To Prepare or Not to Prepare?

In 2003, Martin Johnson lifted the Rugby World Cup. His England were, without argument, the best prepared team in the tournament, a group who had spent 3-4 years working towards this ultimate goal. England lost their visionary coach and inspirational captain shortly after the World Cup, and have spent the subsequent years in the rugby wilderness. New Zealand arrived in France in 2007 carrying England’s old mantle of best team in the world, likeliest to succeed. Like Woodward’s England, the All Blacks did their homework over 2004-7, developing, thinking, growing. They, not England, were the ready men. Other teams feared them and wanted to avoid them. When England surprised themselves by beating Australia, the first thought of many over here was that it was all going to end in tears in the next round, where we’d meet New Zealand, who’d put in four good years creating the thrilling and unstoppable side… that lost to France in the Quarter Finals.

What a blow for the out and out sporting professionals. The ones who make their own luck. The attention to detail men. The thinkers and the planners. It’s England, capably patched together by Brian Ashton, who will be in tomorrow’s final. New Zealand, who did everything right except to win against France, have gone home, taking nothing but failed potential and the memories of dented airport cars with them.

It is both a frustration and a beauty of sport that you can spend years in getting yourself ready, either as a team or as an individual, only to lose on the day to someone who has neither your talent or tenacity or persistence.

Is it really worth putting all that work in? Does the All Blacks experience tell us that, after all, natural talent, passion and commitment win out over professionalism, hard work and development?

Sometimes, yes, sometimes no. Without that uncertainty, sport would hardly be worth watching.

Noel Cantwell joined Manchester United in 1960 from West Ham, where he’d been coached by Ron Greenwood. Many years later, he told Leo McKinstry how surprised he was at the state of Old Trafford at the time:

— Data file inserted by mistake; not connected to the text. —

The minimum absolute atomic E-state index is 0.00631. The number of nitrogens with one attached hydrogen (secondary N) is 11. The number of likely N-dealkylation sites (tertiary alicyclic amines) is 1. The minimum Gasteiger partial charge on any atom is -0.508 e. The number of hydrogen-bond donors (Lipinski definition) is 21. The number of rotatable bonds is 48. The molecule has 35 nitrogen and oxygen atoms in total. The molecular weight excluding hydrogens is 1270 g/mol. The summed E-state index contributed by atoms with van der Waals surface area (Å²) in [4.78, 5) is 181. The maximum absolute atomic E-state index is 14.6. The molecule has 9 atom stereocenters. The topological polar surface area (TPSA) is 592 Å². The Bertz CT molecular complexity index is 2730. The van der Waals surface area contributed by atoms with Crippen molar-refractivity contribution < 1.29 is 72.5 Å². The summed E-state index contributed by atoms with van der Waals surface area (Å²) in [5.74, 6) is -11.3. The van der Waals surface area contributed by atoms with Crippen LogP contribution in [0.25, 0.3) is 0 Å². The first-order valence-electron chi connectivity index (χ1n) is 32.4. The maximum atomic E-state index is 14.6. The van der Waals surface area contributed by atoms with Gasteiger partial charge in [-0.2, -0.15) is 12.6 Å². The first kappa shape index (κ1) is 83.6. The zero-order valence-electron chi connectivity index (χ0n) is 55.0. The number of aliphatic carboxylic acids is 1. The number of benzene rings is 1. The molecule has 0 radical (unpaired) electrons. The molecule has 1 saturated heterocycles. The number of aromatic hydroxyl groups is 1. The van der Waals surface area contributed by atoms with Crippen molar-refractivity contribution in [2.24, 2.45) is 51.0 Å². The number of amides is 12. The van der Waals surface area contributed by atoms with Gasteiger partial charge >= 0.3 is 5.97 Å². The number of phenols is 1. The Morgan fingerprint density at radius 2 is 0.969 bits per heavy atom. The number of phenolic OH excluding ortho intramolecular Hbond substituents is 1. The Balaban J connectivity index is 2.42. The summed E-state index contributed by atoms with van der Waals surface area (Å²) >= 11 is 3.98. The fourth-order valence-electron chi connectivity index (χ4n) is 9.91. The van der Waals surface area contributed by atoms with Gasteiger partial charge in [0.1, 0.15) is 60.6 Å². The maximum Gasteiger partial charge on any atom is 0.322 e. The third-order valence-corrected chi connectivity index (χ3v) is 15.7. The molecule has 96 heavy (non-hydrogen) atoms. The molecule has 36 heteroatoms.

There was no proper coaching whatsoever. No one at Old Trafford knew anything about coaching. Training was so boring it would drive you mad. We would just have a few laps, a five-a-side, and sometimes a game at the back of the stands, where people kicked the fuck out of each other. . Out on the field, there did not seem to be any system or pattern. We were just a team of individuals and I wanted to see us playing for each other. People would not come and help, as they had done at West Ham… At West Ham we’d had modern training gear. But at Old Trafford, it was all great big old sweaters and socks full of holes.. It would remind you of being in prison.

Eamonn Dunphy, another 1960 arrival at Old Trafford, has described the Matt Busby of the time as still “a wreck” after Munich, and never to be again the man he had been before that. Jimmy Murphy, Busby’s number two and a huge influence on the Busby Babes, was also suffering after-effects, and had taken to drink.

But the situation persisted – when John Giles left in 1963 – taking with him his FA Cup Winner’s medal, which tells you something – he found a quite different set-up at Revie’s Leeds:

When I arrived at Leeds, it was totally different. There was great attention to detail. Don (Revie) would be out there on the training field, putting things right week by week. And the atmosphere at Elland Road was different from Old Trafford, where there were a lot of players who did not get on.

Between the arrival of Giles at Leeds and the retirement of Matt Busby, Leeds won one league title to Manchester United’s two, and the Inter-City Fairs Cup against Manchester’s European Cup. Leeds won the Fairs Cup one more time in the 1970s, but that would prove to be Leeds’ peak insofar as that level of competition was concerned.

Even Liverpool, emerging from a similar situation to that of Revie’s Leeds, won two 1960s titles and an FA Cup, without ever venturing into the kind of professionalism, thinking and effort that went on at Leeds.

And yet – Leeds were, after all, so close, constantly, to greater things. And wasn’t Revie guilty of being too professional with his lads? Weren’t they a transformed side in the early 1970s when he finally let them off the leash? Clough’s Derby players felt that Revie kept his team too tense to be entirely themselves when it came to the crucial ties.

It’s not that the All Blacks, or Leeds, prove that proper preparation is a waste of time. But they do prove, once and for all, that in sport – do what you will beforehand – you will need your luck on the day. And I think they show that a little laughter in the right place doesn’t go amiss.

One successful manager is rumoured to have brought booze onto the team bus. Before the games. Naming no names..